Rising star Lily Moore is taking neo-soul to new and amazing places with a vision for music that's grounded in the joy of creating
Outside a Greek cafe on Portobello Road, the Summer downpours have taken a momentary hiatus and Lily Moore is sipping a steaming lemon tea. She’s donning oversized silver hoop earrings and an up-do with thick bangs, reminiscent of a young Lily Allen or Kate Nash.
When we start our conversation, it becomes instantly clear that she’s the type of person you’d love to nip down the pub with. She’s approachable, with a good sense of humour. Her grounded persona and laid back attitude masquerades her burgeoning music prowess, having already toured with the likes of Tom Grennan and George Ezra, as well as releasing two fan-favoured EPs of her own.
“It sounds a bit cliche but I’ve always been completely obsessed with singing. My mum always said when I was younger, she’d get worried about me if I wasn’t singing,” she tells me as we start to explore her musical upbringing. Throughout childhood, she was always surrounded by music and her parents played a pivotal role in educating her on some of the world’s greatest musicians. While her Mum introduced her to pop icons like Madonna, her Dad - the late Gary Moore, an established guitarist for heavy rock bands Thin Lizzy and Colosseum II - played her Blues artists like Albert King and Etta James.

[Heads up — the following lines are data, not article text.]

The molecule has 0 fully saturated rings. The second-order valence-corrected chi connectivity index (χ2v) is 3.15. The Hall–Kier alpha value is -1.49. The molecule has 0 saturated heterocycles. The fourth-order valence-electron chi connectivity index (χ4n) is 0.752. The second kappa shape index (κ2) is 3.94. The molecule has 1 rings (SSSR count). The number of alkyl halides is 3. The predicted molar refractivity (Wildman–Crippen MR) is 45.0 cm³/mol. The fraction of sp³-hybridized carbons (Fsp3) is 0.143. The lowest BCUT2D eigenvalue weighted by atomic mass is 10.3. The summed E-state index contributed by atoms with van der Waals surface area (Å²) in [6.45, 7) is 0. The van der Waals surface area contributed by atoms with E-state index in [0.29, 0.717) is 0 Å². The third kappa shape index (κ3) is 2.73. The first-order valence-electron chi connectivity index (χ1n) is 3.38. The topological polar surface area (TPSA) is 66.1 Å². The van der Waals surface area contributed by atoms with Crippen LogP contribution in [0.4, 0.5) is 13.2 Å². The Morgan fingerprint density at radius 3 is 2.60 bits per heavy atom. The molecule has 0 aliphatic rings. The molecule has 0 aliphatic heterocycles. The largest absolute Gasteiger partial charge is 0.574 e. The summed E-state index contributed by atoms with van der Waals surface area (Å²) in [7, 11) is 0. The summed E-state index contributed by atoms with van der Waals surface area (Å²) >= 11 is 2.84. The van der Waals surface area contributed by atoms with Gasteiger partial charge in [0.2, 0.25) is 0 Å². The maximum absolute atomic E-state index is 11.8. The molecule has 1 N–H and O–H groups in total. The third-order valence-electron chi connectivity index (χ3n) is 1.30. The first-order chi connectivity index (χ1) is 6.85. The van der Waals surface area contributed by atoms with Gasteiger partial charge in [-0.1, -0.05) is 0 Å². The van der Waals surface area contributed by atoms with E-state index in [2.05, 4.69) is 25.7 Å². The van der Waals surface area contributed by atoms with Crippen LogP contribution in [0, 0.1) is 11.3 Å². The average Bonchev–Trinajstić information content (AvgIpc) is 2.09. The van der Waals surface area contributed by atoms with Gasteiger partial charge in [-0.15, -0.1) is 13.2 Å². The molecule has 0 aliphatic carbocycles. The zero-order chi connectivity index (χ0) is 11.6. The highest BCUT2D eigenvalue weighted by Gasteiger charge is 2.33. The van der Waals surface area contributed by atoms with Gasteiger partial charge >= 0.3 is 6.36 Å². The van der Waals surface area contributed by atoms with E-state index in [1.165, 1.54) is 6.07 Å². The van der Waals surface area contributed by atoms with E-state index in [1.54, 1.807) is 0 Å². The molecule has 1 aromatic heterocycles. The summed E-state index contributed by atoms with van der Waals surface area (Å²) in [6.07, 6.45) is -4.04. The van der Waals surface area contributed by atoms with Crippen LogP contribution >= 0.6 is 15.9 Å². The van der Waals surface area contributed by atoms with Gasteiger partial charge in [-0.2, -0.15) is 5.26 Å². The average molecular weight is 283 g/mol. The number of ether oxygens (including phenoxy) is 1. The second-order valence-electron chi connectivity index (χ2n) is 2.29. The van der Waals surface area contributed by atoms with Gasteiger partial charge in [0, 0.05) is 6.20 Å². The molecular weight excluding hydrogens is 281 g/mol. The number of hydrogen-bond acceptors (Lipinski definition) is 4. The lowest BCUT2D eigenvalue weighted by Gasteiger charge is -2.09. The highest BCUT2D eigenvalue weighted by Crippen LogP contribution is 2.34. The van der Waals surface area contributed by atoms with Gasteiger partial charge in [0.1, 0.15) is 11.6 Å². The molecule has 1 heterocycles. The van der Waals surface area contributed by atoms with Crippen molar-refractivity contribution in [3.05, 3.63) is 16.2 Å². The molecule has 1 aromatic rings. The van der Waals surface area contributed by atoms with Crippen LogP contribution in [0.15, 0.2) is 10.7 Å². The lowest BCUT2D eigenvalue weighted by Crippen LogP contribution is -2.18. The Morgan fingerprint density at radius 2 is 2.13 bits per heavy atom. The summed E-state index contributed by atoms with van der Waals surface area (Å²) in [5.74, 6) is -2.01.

The influence on her sound today is conspicuous, creating a hypnotic blend of soulful pop jams with vocals that nod towards the likes of Duffy and Amy Winehouse. Her voice has a particular emotional rawness that stretches beyond her years.
While you might feel inclined to believe that nepotism was the springboard to Lily’s success, she’s actually a self-established artist in her own right, navigating the landscape of Brighton’s pubs before eventually landing a breakthrough slot at industry showcase The Great Escape. “I started off busking a little bit in Brighton. It was good, but I’d always get in trouble,” she tells me. “There are people that make their money off of busking, but I’d just sit anywhere and sing and then people would say ‘that is my spot.’ It’s a right of passage if you’re not old enough to do pubs”